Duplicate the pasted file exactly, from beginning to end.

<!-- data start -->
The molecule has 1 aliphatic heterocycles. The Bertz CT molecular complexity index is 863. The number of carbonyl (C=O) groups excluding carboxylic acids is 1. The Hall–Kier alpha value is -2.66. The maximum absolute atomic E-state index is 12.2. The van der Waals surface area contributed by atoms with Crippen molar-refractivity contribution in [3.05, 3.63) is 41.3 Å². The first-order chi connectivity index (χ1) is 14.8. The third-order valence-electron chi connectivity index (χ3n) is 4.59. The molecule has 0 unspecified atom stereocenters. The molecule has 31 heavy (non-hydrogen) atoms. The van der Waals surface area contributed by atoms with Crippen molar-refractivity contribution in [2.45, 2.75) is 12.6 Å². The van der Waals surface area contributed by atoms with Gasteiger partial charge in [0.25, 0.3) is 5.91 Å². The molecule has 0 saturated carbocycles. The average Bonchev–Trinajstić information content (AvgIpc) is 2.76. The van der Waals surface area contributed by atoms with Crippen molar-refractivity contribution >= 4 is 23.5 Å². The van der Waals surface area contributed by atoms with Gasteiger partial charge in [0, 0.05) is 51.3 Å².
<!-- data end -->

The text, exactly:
The molecule has 1 aliphatic heterocycles. The Bertz CT molecular complexity index is 863. The number of carbonyl (C=O) groups excluding carboxylic acids is 1. The Hall–Kier alpha value is -2.66. The maximum absolute atomic E-state index is 12.2. The van der Waals surface area contributed by atoms with Crippen molar-refractivity contribution in [3.05, 3.63) is 41.3 Å². The first-order chi connectivity index (χ1) is 14.8. The third-order valence-electron chi connectivity index (χ3n) is 4.59. The molecule has 0 unspecified atom stereocenters. The molecule has 31 heavy (non-hydrogen) atoms. The van der Waals surface area contributed by atoms with Crippen molar-refractivity contribution in [2.45, 2.75) is 12.6 Å². The van der Waals surface area contributed by atoms with Gasteiger partial charge in [0.25, 0.3) is 5.91 Å². The molecule has 0 saturated carbocycles. The average Bonchev–Trinajstić information content (AvgIpc) is 2.76. The van der Waals surface area contributed by atoms with Crippen molar-refractivity contribution >= 4 is 23.5 Å². The van der Waals surface area contributed by atoms with Gasteiger partial charge in [0, 0.05) is 51.3 Å².